Last month CloudBees (previous CloudAve coverage), the Java PaaS provider and the company behind Jenkins, announced the availability of CloudBees AnyCloud, their multi-cloud strategy in an era where every cloud provider is offering support to multiple infrastructure services underneath. Though the news is a month old, I got briefed by them recently and the discussions got me thinking about a lesson which other cloud service providers can learn as they target large enterprises. I thought I will put out my thoughts here and get feedback.
How is CloudBees AnyCloud any different?
CloudBess is a Java PaaS player offering full lifecycle solutions for cloud application development and deployment for Java. Currently, they are focussed on Java and JVM container and support Java EE 6 web profile. They offer a browser based development environment called DEV@Cloud and cloud based runtime environment called RUN@Cloud. This is a pretty comprehensive Java offering and slowly they are seeing some traction for their services. However, if any PaaS vendor is serious about reaching out to enterprise customers, they need to address their concerns about security, latency, regulatory demands, etc.. This need has started a trend that goes under the name Private PaaS, the software needed to set up a PaaS environment inside an organization’s data centers. Some of the players in this space include Cumulogic, Apprenda, CloudFoundry, WSO2, etc.. Moreover, the lock-in concerns have pushed all the PaaS vendors to offer their services on top of multiple cloud infrastructure. CloudBees AnyCloud is one such offering but with a twist.
Most of the PaaS vendors targeting enterprise customers with private PaaS solutions offer a software that can be deployed on their premise. Even though solves the purpose, their customers face issues similar to what that had in the traditional software world. Also, from the vendor side, they cannot offer some of the advantages that comes with cloud services like seamless universal software updates, monitoring, reduction in ops, etc.. Even though enterprises wanting to have private PaaS have large ops investments, the software based approach requires further investment on the ops side. CloudBees has taken an approach that attempts to minimize the additional burden associated with the private PaaS platform. Instead of offering PaaS solution as a software, they still offer it as a service while also giving the enterprises the option to keep the applications (running on PaaS) and the data inside the firewall. The following figure shows how their PaaS is architected for deployments inside the firewall.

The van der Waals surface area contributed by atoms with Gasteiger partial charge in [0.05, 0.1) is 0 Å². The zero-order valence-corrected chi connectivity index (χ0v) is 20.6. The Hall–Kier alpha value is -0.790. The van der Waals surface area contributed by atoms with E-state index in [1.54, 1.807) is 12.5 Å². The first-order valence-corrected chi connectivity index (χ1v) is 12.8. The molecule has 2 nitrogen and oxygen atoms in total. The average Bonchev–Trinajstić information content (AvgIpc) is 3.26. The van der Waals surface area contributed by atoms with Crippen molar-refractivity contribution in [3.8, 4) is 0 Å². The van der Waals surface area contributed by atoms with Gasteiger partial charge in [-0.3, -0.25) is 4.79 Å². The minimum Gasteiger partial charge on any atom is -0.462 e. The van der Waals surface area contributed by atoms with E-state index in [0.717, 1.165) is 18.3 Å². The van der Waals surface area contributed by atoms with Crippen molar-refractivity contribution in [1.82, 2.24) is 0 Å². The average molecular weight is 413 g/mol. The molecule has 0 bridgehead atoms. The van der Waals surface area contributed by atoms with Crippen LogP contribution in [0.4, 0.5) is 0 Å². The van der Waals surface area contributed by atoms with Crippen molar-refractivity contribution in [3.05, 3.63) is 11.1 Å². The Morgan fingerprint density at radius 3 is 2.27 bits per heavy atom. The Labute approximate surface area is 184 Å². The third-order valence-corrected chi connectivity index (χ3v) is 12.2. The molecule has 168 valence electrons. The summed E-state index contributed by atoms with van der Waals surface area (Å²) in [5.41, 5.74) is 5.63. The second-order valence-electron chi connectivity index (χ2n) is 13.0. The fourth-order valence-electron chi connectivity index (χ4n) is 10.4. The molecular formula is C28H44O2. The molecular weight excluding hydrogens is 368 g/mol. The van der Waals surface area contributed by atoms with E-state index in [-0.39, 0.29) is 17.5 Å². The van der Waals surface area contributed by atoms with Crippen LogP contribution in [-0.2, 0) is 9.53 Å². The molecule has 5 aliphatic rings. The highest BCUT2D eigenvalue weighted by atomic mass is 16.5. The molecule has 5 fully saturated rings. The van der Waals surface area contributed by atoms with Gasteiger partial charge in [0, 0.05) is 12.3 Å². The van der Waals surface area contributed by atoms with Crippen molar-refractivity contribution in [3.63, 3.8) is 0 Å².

The advantage of this kind of architecture for the vendor is that they can still have the advantages of offering the platform as a service (such as seamless universal updates, monitoring, seamless maintenance, etc.) while reducing the operational burden on the customer side. Even if the customer leave CloudBees, they will be able to run their apps without any major disruption. They will only lose some of the services like monitoring that are built inside the CloudBees platform.
Even though the comparison is not exact, this approach is philosophically similar to Salesforce’s Data Residency Option for Database.com. The idea is to let the mission critical apps and data (in the case of database.com, it is just the data) inside the firewall while giving enterprises the option to take advantage of cloud. This is a win-win situation for both the cloud vendors and cloud users. In terms of buzzwords, this is neither NoOps nor DevOps but SomeOps.
My question to vendors, users and pundits reading this post is: Do you think this approach by cloud vendors in SaaS and PaaS segments could address the enterprise concerns and help large scale cloud adoption? Alternately, coming from the hosted providers point of view, does this offer an opportunity for hosted PaaS or SaaS vendors to reach more enterprises. Please add your thoughts below or contact me personally.